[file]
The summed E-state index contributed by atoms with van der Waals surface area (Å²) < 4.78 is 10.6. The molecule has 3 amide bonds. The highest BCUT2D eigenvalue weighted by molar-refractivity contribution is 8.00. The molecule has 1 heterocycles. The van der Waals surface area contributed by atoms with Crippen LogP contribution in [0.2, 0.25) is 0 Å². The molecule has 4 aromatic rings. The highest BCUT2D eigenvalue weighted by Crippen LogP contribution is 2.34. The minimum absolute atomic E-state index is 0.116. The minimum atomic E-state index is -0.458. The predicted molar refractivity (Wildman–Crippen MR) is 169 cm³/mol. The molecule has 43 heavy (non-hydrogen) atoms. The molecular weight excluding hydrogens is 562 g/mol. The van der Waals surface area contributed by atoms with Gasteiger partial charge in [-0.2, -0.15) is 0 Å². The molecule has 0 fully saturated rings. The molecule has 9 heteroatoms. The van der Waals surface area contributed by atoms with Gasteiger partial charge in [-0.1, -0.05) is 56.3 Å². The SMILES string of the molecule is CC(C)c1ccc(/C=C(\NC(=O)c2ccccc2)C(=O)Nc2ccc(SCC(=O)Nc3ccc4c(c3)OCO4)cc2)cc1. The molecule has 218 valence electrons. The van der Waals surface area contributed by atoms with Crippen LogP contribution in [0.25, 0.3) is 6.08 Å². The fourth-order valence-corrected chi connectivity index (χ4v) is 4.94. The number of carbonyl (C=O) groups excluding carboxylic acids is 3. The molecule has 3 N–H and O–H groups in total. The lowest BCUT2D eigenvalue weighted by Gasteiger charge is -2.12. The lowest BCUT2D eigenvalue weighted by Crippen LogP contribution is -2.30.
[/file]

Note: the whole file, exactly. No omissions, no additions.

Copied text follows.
The summed E-state index contributed by atoms with van der Waals surface area (Å²) < 4.78 is 10.6. The molecule has 3 amide bonds. The highest BCUT2D eigenvalue weighted by molar-refractivity contribution is 8.00. The molecule has 1 heterocycles. The van der Waals surface area contributed by atoms with Crippen LogP contribution in [0.2, 0.25) is 0 Å². The molecule has 4 aromatic rings. The highest BCUT2D eigenvalue weighted by Crippen LogP contribution is 2.34. The minimum absolute atomic E-state index is 0.116. The minimum atomic E-state index is -0.458. The predicted molar refractivity (Wildman–Crippen MR) is 169 cm³/mol. The molecule has 43 heavy (non-hydrogen) atoms. The molecular weight excluding hydrogens is 562 g/mol. The van der Waals surface area contributed by atoms with Gasteiger partial charge in [-0.2, -0.15) is 0 Å². The molecule has 0 fully saturated rings. The molecule has 9 heteroatoms. The van der Waals surface area contributed by atoms with Gasteiger partial charge in [-0.1, -0.05) is 56.3 Å². The SMILES string of the molecule is CC(C)c1ccc(/C=C(\NC(=O)c2ccccc2)C(=O)Nc2ccc(SCC(=O)Nc3ccc4c(c3)OCO4)cc2)cc1. The molecule has 218 valence electrons. The van der Waals surface area contributed by atoms with Crippen LogP contribution in [0.25, 0.3) is 6.08 Å². The fourth-order valence-corrected chi connectivity index (χ4v) is 4.94. The number of carbonyl (C=O) groups excluding carboxylic acids is 3. The molecule has 3 N–H and O–H groups in total. The lowest BCUT2D eigenvalue weighted by Gasteiger charge is -2.12. The lowest BCUT2D eigenvalue weighted by Crippen LogP contribution is -2.30.